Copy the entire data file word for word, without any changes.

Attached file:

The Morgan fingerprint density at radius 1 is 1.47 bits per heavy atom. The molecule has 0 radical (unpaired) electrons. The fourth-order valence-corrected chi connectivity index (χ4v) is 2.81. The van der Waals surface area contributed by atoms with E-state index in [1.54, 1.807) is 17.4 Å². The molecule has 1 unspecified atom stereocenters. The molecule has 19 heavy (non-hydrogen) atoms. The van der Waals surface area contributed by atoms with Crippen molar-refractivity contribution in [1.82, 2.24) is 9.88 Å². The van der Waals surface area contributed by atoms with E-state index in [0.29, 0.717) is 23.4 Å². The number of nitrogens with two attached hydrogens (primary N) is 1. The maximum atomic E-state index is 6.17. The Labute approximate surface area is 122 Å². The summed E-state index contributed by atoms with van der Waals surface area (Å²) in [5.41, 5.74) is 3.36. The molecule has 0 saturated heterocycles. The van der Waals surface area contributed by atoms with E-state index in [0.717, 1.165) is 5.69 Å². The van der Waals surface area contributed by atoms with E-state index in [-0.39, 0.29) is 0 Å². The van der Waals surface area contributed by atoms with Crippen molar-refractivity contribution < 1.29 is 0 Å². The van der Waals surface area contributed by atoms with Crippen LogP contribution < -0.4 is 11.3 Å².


The Morgan fingerprint density at radius 1 is 1.47 bits per heavy atom. The molecule has 0 radical (unpaired) electrons. The fourth-order valence-corrected chi connectivity index (χ4v) is 2.81. The van der Waals surface area contributed by atoms with E-state index in [1.54, 1.807) is 17.4 Å². The molecule has 1 unspecified atom stereocenters. The molecule has 19 heavy (non-hydrogen) atoms. The van der Waals surface area contributed by atoms with Crippen molar-refractivity contribution in [1.82, 2.24) is 9.88 Å². The van der Waals surface area contributed by atoms with E-state index in [0.29, 0.717) is 23.4 Å². The number of nitrogens with two attached hydrogens (primary N) is 1. The maximum atomic E-state index is 6.17. The Labute approximate surface area is 122 Å². The summed E-state index contributed by atoms with van der Waals surface area (Å²) in [5.41, 5.74) is 3.36. The molecule has 0 saturated heterocycles. The van der Waals surface area contributed by atoms with E-state index in [0.717, 1.165) is 5.69 Å². The van der Waals surface area contributed by atoms with E-state index in [-0.39, 0.29) is 0 Å². The van der Waals surface area contributed by atoms with Crippen molar-refractivity contribution < 1.29 is 0 Å². The van der Waals surface area contributed by atoms with Crippen LogP contribution < -0.4 is 11.3 Å².